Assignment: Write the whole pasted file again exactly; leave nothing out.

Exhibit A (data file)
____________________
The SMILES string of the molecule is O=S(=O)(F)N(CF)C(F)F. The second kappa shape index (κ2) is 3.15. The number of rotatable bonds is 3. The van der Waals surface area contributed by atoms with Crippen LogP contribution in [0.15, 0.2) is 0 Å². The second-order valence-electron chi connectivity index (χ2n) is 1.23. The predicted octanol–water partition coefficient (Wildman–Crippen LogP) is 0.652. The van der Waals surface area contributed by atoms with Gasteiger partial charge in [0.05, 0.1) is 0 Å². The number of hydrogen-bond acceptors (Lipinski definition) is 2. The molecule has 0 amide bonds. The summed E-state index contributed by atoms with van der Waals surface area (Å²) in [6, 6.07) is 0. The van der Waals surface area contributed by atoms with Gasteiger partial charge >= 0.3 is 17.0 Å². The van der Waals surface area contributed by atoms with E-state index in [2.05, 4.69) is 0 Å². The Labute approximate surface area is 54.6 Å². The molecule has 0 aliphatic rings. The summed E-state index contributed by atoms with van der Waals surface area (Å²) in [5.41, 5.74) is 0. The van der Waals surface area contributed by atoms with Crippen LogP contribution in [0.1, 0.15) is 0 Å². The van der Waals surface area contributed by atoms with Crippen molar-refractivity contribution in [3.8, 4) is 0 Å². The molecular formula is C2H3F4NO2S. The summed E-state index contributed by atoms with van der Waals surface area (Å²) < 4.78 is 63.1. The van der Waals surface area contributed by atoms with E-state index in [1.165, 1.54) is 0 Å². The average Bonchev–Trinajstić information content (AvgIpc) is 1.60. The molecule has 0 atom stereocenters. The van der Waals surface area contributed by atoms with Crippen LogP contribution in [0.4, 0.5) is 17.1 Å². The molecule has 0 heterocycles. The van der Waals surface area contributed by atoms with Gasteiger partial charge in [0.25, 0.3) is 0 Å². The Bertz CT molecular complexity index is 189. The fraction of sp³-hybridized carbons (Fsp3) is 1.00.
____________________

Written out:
The SMILES string of the molecule is O=S(=O)(F)N(CF)C(F)F. The second kappa shape index (κ2) is 3.15. The number of rotatable bonds is 3. The van der Waals surface area contributed by atoms with Crippen LogP contribution in [0.15, 0.2) is 0 Å². The second-order valence-electron chi connectivity index (χ2n) is 1.23. The predicted octanol–water partition coefficient (Wildman–Crippen LogP) is 0.652. The van der Waals surface area contributed by atoms with Gasteiger partial charge in [0.05, 0.1) is 0 Å². The number of hydrogen-bond acceptors (Lipinski definition) is 2. The molecule has 0 amide bonds. The summed E-state index contributed by atoms with van der Waals surface area (Å²) in [6, 6.07) is 0. The van der Waals surface area contributed by atoms with Gasteiger partial charge >= 0.3 is 17.0 Å². The van der Waals surface area contributed by atoms with E-state index in [2.05, 4.69) is 0 Å². The Labute approximate surface area is 54.6 Å². The molecule has 0 aliphatic rings. The summed E-state index contributed by atoms with van der Waals surface area (Å²) in [5.41, 5.74) is 0. The van der Waals surface area contributed by atoms with Crippen LogP contribution in [0.1, 0.15) is 0 Å². The van der Waals surface area contributed by atoms with Crippen molar-refractivity contribution in [3.8, 4) is 0 Å². The molecular formula is C2H3F4NO2S. The summed E-state index contributed by atoms with van der Waals surface area (Å²) < 4.78 is 63.1. The van der Waals surface area contributed by atoms with E-state index in [1.165, 1.54) is 0 Å². The average Bonchev–Trinajstić information content (AvgIpc) is 1.60. The molecule has 0 atom stereocenters. The van der Waals surface area contributed by atoms with Crippen LogP contribution in [0.4, 0.5) is 17.1 Å². The molecule has 0 heterocycles. The van der Waals surface area contributed by atoms with Gasteiger partial charge in [0.25, 0.3) is 0 Å². The Bertz CT molecular complexity index is 189. The fraction of sp³-hybridized carbons (Fsp3) is 1.00.